Selanne would be a knuckleballer in MLB

The razzing reigning down on poor Dave couldn’t have been louder.

It was in the early rounds of a friendly NHL fantasy draft, and Dave had already selected three forwards aged 36 or older: Teemu Selanne, Martin St. Louis, and Patrik Elias.

It was suggested snidely that Dave should take Jaromir Jagr next.

“Gary Roberts” is still available, one poolie tipped.

“You should name your team ‘Old Balls,’ ” another fake basement GM proposed.

Yet after the dust settled following the NHL’s opening weekend, Dave’s geezers had earned him a healthy lead atop his fantasy league.

We may be only a couple of games deep into this abbreviated season, but experience is already paying dividends for the NHL players with the most of it.

The most obvious case is the elder statesman Selanne. The 42-year-old is coming off four straight 26-plus-goal seasons and a will-he-or-won’t-he decision to re-up for another tour with the Anaheim Ducks.

Selanne laid dormant during the lockout, but bust into 2013 with a four-point performance against the defending Presidents’ Trophy winners, the Vancouver Cancuks, on Saturday night.

Admittedly flabbergasted, Anaheim Ducks coach Bruce Boudreau had high praise for his veteran forward on Monday.

“He’s the greatest athlete in the world for his age,” Boudreau told reporters. “I defy people to tell me another sport somebody at his age is playing at the level he’s at equated to the sport they’re in. If he’s a pitcher, he might be a relief pitcher or a knuckleball pitcher like the one the (Toronto Blue) Jays got. But (R.A. Dickey) is not 42; he’s 39 (38, in fact). In football, he’d be a kicker. In tennis, they can’t play that long. In soccer, I don’t know of anybody in Europe playing at that age.

“I’m not trying to be bragging about my player, but if you look at a player of his age, it’s an amazing, amazing feat to be playing at the level he’s playing at.”

For his part, Selanne says there’s no secret fountain of youth that only he has the coordinates. He aw-shucks away the age question, saying that he still loves the game and is lucky to be “pretty healthy” is his NHL dotage. He gives a stick tap to his teammates. He’s just lucky, that’s all.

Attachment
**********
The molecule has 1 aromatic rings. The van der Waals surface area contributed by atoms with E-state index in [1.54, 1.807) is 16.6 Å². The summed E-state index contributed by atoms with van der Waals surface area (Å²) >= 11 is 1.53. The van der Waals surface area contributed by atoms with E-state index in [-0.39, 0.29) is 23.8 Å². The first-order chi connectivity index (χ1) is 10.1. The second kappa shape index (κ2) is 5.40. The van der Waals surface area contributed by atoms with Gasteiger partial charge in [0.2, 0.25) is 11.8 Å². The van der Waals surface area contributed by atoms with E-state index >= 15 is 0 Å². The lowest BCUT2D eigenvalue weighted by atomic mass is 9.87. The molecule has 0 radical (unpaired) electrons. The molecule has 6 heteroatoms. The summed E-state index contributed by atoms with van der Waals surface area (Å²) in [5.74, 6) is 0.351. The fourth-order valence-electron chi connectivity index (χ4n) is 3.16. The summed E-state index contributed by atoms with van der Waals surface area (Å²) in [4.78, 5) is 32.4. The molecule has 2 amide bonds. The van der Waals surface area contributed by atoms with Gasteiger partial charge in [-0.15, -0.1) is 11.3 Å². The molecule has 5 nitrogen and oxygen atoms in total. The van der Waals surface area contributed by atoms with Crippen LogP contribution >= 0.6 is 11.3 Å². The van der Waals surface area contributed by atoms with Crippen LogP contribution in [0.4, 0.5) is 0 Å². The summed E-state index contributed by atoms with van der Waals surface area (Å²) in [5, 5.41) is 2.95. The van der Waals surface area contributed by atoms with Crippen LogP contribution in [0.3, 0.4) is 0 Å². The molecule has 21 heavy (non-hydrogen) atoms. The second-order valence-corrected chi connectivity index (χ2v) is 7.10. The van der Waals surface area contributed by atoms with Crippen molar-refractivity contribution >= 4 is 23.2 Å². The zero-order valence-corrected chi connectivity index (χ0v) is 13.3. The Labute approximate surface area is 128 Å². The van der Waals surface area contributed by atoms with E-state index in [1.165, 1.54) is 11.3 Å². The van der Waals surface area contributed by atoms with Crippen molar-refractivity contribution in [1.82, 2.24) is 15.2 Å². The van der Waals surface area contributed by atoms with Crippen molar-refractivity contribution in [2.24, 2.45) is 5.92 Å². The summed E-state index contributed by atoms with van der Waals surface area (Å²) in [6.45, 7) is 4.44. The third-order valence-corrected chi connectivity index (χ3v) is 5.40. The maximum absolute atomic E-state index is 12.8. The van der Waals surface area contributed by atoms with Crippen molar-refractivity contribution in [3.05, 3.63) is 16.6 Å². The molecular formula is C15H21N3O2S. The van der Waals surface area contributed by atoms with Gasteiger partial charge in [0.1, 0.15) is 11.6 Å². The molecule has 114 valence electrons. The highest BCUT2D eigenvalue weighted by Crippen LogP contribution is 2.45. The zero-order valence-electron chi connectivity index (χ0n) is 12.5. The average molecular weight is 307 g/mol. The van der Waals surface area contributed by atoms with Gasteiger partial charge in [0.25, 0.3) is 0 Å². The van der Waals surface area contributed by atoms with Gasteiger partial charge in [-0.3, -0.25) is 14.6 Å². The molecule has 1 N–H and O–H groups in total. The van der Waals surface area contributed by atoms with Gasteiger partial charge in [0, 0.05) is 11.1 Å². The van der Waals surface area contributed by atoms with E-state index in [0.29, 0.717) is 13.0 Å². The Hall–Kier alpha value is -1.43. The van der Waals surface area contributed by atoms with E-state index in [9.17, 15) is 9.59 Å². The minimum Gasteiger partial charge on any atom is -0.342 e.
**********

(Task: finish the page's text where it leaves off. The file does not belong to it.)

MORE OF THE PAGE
“I enjoy hockey still,” he told reporters. “That’s the most important thing.”

Coach Boudreau talks Selanne:

Selanne isn’t the future first-ballot Hall of Famer treating a whole other generation of hockey fans to highlights.

Jaromir Jagr — another year-by-year contract guy — also had a four-point 2013 debut, with the Dallas Stars. The Czech powerhouse will turn 41 next month, around the same time he joins the NHL’s 1,000-assist club. He could top 1,700 points this season.

Imagine if Jagr hadn’t spent parts of four seasons in the Czech professional league (163 points) and four professional campaigns in the Russian Superleague/KHL (184 points). His NHL totals would be even more ridiculous.

Jagr’s four-point debut:

Perhaps the most surprising old-guy performance this January is Alexei Kovalev, who tried out for and made the Florida Panthers team after leaving the NHL two years ago.

Kovalev, who turns 40 in February, played only 22 games in the KHL last season. He scored a single goal for Atlant Moscow Oblast.

The veteran scored a goal and added a pair of assists in his NHL comeback game on the weekend.

“I still enjoy being on the ice,” Kovalev told reporters Monday in Ottawa. He says he’s still one of the first on the ice and one of the last off, and he’s still driven by the feeling of winning.

“I have nothing to prove,” he said. “I don’t know. It’s just something I love to do.”

Alexei Kovalev: I’m just happy to be on the ice”

It isn’t just the well-conditioned 40-plusers who are off to a hot start. Granted it’s early in the season, but a handful of guys knocking on 40s door have shown zero signs of regression.

And a short season could be the perfect opportunity for veterans to shine. Fewer games means fewer opportunities to strain a groin, and most of these players know what to expect, having played through the 48-gamer of 1994-95.

Half of the NHL’s top-10 scorers are 34 or older; four of those five are at least 37.

Thirty-seven-year-old Tampa Bay Lightning staple St. Louis hasn’t scored fewer than 25 goals in a decade. He has three goals and two assists in his first two games.

The Ducks’ other ageless wonder, 38-year-old centre Saku Koivu, has five points and a plus-5 rating through two contests.

Thirty-six-year-old Patrik Elias, who has consistently improved upon his goal and assist totals the deeper he gets into his 30s, notched a point in the Devils only game this year, another win for 40-year-old teammate Martin Brodeur.

And the Stars’ Ray Whitney, 40, is already building upon his out-of-nowhere 2011-12 resurgence in Phoenix, when he experienced a 20-point year-over-year leap in production. He has two points through his first two games.

Due to our apparent — and so far misplaced — age bias, a couple of those guys are still languishing on the hockey pool waiver wire. Surely Dave has them flagged, though.